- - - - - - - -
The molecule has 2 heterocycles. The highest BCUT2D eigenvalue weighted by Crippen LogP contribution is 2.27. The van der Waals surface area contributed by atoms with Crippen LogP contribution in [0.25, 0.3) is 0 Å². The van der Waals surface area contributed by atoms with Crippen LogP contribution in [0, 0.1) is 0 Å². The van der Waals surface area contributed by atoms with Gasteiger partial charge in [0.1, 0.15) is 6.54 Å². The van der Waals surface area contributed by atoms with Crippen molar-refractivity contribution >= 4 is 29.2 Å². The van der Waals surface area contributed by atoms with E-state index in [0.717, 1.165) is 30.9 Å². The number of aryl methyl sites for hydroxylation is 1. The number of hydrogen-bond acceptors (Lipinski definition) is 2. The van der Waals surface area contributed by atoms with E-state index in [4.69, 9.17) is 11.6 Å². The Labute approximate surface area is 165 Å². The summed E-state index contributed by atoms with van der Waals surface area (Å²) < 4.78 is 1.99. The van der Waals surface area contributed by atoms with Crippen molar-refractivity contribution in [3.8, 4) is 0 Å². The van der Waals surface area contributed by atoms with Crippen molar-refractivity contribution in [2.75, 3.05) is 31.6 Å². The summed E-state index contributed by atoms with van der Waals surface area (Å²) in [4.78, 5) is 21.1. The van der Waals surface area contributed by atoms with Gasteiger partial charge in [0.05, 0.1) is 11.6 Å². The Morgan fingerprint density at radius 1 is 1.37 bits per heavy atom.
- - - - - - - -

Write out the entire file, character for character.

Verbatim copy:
The molecule has 2 heterocycles. The highest BCUT2D eigenvalue weighted by Crippen LogP contribution is 2.27. The van der Waals surface area contributed by atoms with Crippen LogP contribution in [0.25, 0.3) is 0 Å². The van der Waals surface area contributed by atoms with Crippen LogP contribution in [0, 0.1) is 0 Å². The van der Waals surface area contributed by atoms with Gasteiger partial charge in [0.1, 0.15) is 6.54 Å². The van der Waals surface area contributed by atoms with Crippen molar-refractivity contribution >= 4 is 29.2 Å². The van der Waals surface area contributed by atoms with E-state index in [0.717, 1.165) is 30.9 Å². The number of aryl methyl sites for hydroxylation is 1. The number of hydrogen-bond acceptors (Lipinski definition) is 2. The van der Waals surface area contributed by atoms with E-state index in [4.69, 9.17) is 11.6 Å². The Labute approximate surface area is 165 Å². The summed E-state index contributed by atoms with van der Waals surface area (Å²) < 4.78 is 1.99. The van der Waals surface area contributed by atoms with Crippen molar-refractivity contribution in [3.8, 4) is 0 Å². The van der Waals surface area contributed by atoms with Crippen molar-refractivity contribution in [2.75, 3.05) is 31.6 Å². The summed E-state index contributed by atoms with van der Waals surface area (Å²) in [4.78, 5) is 21.1. The van der Waals surface area contributed by atoms with Gasteiger partial charge in [0.05, 0.1) is 11.6 Å². The Morgan fingerprint density at radius 1 is 1.37 bits per heavy atom.